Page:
June 20, 2009
Che Guevara, the CounterinsurgentBy Humberto Fontova
Last Saturday marked the day 81 years ago when Ernesto Guevara de la Serna y Lynch entered the world. As luck would have it, a PBS special titled "The 60's Experience" featuring former Animals' singer, Eric Burdon, sporting a humongous (as befits the quite rotund Burdon nowadays) Che Guevara T-shirt is recently making the rounds. Eric's tent-like covering shames both Carlos Santana's and Johnny Depp's Che shirts. It features an elegant collar, and a huge image of the gallant Che's face on both front and back. Naturally, Eric was belting out the Animals' classics, which featured his incomparable, "We Gotta Get Out of This Place."
EXACTLY, Eric!" I blurted at the TV. "That was the exact and desperate refrain from 6.3 million Cubans (Cuba's population in 1959) when your t-shirt icon imposed his liberation!" (Pre-Castro Cuba, by the way, took in more immigrants as a percentage of population than the U.S., mostly from Europe. People used to be almost as desperate to "get into that place" as they later became to quote Burdon's song.)
When your idiot professor and the idiots on The History Channel, etc. call Che a "guerrilla fighter" they're quite correct, but unwittingly. The term "Indian fighter" was used for cowboys who fought against Indians right? Well, did your history prof or The History Channel inform you that one of the bloodiest and longest guerrilla wars on this continent was fought - not by - but against Fidel and Che, and mostly by campesinos?
Didn't think so. Farm collectivization was no more voluntary in Cuba than in the Ukraine. And Cuba's Kulaks had guns, a few at first anyway. Had these rebels gotten a fraction of the aid the Afghan Mujahedeen got, the Viet Cong got -- indeed that George Washington's rebels got from the French -- had these Cuban rebels gotten any help, my kids would speak Spanish and Miami's jukeboxes today would carry Faith Hill rather than Gloria Estefan.
But JFK's Missile Crisis "solution" pledged to Castro and his Soviet sponsors that the U.S. pull the rug out from under Cuba's in-house freedom fighters. Raul Castro himself admitted that at the time of the Missile Crisis his troops and their Soviet advisors were up against 179 different "bands of bandits" as he labeled the thousands of Cuban anti-Communist rebels then battling savagely and virtually alone in Cuba's countryside, with small arms shipments from their compatriots in south Florida as their only lifeline.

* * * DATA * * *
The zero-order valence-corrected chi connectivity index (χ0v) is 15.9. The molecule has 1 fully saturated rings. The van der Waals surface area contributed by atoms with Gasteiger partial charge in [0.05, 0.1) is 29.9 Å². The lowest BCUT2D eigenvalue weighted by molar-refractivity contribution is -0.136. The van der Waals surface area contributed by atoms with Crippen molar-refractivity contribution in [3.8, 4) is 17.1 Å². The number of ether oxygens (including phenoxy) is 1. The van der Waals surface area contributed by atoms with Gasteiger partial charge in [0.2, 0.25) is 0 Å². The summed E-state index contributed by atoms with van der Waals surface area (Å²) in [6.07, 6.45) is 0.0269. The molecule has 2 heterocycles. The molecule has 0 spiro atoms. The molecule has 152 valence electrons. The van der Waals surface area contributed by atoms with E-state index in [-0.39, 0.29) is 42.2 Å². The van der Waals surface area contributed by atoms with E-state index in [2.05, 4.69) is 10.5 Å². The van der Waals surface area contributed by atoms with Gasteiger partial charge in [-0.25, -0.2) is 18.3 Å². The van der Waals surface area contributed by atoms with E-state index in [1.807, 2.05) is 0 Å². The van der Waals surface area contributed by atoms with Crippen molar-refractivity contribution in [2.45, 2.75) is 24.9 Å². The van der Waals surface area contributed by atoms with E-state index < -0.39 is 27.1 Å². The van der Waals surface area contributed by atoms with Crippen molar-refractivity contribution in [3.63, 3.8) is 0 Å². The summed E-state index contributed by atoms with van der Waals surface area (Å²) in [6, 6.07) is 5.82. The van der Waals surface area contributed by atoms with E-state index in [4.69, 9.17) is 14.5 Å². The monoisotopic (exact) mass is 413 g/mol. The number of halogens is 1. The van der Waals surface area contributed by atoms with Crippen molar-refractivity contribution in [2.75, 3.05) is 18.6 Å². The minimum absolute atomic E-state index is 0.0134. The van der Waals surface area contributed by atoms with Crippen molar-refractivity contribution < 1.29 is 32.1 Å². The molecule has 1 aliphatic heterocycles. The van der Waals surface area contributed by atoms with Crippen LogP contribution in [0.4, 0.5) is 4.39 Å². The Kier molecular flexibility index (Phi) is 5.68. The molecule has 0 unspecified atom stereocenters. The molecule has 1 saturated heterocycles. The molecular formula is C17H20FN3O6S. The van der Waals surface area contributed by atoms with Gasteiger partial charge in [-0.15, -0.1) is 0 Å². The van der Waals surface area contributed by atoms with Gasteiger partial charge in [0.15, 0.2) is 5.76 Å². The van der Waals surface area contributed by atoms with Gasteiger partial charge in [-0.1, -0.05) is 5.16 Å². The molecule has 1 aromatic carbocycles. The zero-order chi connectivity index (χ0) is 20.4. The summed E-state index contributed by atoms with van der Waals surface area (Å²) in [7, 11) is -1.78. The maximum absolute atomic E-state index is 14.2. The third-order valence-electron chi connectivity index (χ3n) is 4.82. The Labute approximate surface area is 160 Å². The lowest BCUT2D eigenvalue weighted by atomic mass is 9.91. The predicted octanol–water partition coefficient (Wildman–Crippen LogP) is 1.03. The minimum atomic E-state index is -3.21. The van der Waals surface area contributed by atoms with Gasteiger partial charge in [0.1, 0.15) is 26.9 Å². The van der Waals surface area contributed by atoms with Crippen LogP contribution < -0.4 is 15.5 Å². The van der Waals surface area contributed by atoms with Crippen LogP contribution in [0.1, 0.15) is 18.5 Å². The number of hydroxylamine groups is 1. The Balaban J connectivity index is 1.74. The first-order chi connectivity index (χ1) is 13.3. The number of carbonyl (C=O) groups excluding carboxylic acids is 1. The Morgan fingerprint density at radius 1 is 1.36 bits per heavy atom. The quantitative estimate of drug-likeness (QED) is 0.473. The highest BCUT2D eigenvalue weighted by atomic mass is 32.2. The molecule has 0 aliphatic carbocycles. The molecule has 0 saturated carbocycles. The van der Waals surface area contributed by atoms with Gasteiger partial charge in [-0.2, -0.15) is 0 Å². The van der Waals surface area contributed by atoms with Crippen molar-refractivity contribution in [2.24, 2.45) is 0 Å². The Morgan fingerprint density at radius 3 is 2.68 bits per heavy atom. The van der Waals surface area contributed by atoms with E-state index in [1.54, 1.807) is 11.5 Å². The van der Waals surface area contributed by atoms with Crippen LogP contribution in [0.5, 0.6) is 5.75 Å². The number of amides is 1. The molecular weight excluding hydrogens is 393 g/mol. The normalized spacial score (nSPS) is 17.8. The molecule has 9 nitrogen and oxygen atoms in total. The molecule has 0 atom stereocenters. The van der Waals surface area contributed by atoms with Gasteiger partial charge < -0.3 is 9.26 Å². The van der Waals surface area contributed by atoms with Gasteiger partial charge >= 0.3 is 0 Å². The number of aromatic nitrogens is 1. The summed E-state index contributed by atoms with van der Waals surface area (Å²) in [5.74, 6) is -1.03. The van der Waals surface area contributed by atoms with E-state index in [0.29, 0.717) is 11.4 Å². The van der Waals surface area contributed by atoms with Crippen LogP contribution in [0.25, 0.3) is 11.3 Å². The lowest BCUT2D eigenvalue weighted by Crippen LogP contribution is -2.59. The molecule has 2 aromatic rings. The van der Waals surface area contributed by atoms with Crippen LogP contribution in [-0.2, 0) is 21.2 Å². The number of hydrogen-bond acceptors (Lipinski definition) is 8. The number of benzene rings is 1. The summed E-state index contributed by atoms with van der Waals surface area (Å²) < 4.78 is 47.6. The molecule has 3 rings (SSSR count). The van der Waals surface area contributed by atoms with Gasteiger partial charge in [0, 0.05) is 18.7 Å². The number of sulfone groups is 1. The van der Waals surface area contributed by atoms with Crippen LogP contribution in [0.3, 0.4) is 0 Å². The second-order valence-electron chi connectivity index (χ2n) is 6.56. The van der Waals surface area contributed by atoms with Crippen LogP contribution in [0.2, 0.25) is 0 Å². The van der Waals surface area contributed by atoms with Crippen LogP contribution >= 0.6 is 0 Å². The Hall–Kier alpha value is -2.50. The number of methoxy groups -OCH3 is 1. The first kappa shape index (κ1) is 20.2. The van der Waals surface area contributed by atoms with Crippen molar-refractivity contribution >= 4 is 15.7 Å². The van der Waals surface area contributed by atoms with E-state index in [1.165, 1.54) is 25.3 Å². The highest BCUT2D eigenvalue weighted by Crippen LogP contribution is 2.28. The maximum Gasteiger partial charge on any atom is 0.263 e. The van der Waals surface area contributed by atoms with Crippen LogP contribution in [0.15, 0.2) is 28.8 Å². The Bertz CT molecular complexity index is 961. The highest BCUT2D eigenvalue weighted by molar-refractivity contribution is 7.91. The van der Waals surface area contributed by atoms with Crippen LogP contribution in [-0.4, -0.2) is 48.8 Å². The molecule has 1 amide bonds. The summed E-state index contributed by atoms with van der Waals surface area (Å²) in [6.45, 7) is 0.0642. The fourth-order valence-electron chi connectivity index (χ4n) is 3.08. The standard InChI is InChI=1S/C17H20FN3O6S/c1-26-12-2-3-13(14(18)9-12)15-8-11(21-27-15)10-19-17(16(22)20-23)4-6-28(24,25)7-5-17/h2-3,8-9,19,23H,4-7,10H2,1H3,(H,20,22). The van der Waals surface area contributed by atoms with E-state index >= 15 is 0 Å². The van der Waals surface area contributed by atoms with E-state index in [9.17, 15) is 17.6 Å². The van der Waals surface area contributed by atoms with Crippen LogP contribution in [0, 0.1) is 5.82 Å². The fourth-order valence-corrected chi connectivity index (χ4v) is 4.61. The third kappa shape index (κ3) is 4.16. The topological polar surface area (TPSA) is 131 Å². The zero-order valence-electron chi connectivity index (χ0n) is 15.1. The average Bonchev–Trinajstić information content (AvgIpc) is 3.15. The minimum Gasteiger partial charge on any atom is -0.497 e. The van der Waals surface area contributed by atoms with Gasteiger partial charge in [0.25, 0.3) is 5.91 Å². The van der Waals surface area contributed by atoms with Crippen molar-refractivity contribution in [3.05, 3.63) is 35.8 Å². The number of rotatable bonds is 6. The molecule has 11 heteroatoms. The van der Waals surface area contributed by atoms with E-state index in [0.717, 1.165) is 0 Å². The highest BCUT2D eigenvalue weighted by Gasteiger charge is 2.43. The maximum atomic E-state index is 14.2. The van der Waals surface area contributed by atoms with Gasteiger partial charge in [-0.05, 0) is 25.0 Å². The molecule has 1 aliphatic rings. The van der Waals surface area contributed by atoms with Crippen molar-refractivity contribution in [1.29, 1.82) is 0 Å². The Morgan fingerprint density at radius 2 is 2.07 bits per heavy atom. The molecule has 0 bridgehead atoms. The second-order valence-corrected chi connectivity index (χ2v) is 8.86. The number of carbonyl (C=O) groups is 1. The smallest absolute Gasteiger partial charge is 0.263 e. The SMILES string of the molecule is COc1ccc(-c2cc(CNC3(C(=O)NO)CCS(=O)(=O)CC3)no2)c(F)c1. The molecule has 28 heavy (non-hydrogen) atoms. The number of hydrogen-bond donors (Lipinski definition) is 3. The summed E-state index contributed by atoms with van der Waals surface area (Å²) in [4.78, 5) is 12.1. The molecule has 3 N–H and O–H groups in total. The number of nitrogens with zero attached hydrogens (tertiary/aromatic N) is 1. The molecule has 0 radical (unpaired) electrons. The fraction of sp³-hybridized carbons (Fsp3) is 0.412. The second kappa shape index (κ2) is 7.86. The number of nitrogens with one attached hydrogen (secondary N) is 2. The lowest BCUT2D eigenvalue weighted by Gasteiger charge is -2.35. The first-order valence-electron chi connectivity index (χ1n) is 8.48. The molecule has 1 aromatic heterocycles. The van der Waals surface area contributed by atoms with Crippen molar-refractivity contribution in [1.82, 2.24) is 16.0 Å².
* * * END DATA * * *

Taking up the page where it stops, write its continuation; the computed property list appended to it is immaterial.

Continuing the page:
Kennedy's deal with Khrushchev cut this lifeline. The Cuban freedom-fighters working from South Florida were suddenly rounded up for "violating U.S. Neutrality laws." The Coast Guard in Florida got 12 new boats and seven new planes to make sure Castro and his Soviet patrons remained utterly unmolested as they consolidated Stalinism 90 miles from U.S. shores. Think about it: here's the U.S. Coast Guard and Border patrol working 'round the clock arresting Hispanics in the U.S. who are desperate to return to their native country.
This ferocious guerrilla war, waged 90 miles from America's shores, might have taken place on the planet Pluto for all you'll read about it in the MSM and all you'll learn about it from those illustrious Ivy League Academics. To get an idea of the odds faced by those betrayed rural rebels, the desperation of their battle and the damage they wrought, you might revisit Tony Montana during the last 15 minutes of "Scarface."